Demand for electricity supplied by NEM generators continued the steady fall in September, which has now been continuing for two years.
By the end of September, all business electricity consumers would have received two monthly bills at the higher price, including the cost of greenhouse emissions. Most household consumers would have received one bill with a substantial proportion of consumption at the higher price. If consumers respond to clear evidence of higher prices, then we should expect to see further reductions in (seasonally adjusted) consumption over the next few months.
There were several noteworthy developments on the supply side. In Victoria, all four units at Yallourn W were back on-line for the first time since June, but the average capacity factor for the whole station for September was only 53 per cent. At Loy Yang A, one unit was off-line for the whole month. Overall, brown coal generation fell to its lowest monthly level since December 2001 and the average capacity factor for all brown coal generators for the month was only 67 per cent. Also in Victoria, the Macarthur wind farm came on-line for the first time. Output was very small, but when complete, at 420 MW, it will be Australia’s largest wind farm.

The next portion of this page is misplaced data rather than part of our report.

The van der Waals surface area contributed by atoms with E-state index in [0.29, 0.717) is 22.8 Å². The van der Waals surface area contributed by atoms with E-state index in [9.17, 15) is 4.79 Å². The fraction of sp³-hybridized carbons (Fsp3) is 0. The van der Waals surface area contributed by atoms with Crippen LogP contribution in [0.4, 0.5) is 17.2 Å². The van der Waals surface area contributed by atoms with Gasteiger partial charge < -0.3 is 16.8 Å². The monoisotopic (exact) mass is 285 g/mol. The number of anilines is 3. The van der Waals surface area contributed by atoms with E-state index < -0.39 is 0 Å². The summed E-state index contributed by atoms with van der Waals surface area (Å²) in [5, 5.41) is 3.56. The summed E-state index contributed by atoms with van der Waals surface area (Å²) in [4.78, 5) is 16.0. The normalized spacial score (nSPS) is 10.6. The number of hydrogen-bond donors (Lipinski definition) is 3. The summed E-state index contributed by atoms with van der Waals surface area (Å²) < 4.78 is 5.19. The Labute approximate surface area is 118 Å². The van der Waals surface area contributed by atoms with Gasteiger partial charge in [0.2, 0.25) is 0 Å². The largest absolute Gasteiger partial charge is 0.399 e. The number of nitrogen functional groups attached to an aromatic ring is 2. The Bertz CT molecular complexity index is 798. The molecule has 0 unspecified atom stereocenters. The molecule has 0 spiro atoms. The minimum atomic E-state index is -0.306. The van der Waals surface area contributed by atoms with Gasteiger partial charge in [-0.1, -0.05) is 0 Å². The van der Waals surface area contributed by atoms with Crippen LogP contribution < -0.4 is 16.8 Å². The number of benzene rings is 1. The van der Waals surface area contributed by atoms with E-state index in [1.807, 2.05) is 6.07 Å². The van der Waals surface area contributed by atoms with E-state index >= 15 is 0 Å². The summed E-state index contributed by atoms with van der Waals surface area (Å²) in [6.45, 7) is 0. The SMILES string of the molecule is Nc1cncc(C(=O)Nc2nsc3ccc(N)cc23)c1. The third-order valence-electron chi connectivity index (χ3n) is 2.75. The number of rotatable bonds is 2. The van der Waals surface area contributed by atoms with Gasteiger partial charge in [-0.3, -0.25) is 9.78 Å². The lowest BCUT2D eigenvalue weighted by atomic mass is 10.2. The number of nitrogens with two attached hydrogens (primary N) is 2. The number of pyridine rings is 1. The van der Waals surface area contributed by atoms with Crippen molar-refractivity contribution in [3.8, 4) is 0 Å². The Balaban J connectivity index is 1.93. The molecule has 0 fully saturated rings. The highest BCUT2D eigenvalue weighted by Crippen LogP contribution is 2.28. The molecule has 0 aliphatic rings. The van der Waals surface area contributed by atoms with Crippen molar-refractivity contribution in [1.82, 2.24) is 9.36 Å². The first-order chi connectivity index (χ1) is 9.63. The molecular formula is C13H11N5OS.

In NSW, all four units at Eraring came back on-line at their upgraded capacity for the first time. One unit at Bayswater was off-line for the whole month. Total output from black coal generators fell to the lowest monthly level since December 2010 and the average capacity factor for the month was only 57 per cent. Even so, net imports from both Victoria and Queensland also fell. Average capacity factor of coal power stations for the whole year was 63 per cent.
In Queensland coal-fired generation (annualised) has remained roughly constant for the past year, during which time the capacity factor for all coal power stations together has averaged only 55 per cent. This was achieved with the help of exports to NSW, which totalled 10 per cent of electricity supplied within the state by NEM generators over the past year. No wonder the most recent Statement of Opportunities by AEMO, released in late August, concluded that Queensland would require no new generating capacity until 2020.
In South Australia, the only significant coal-fired power station, Northern, came back on-line during the month, rather earlier than had been expected when it went off-line in early July. However, it supplied only 6 per cent of state demand, compared with 65 per cent from gas, 28 per cent from wind and net zero from interconnectors. For the year, wind supplied 26 per cent, local coal 18 per cent, gas 49 per cent and the interconnector from Victoria 7 per cent in net terms. Over the year, the data make it clear that local coal competes mainly with (brown coal) imports from Victoria via the interconnector.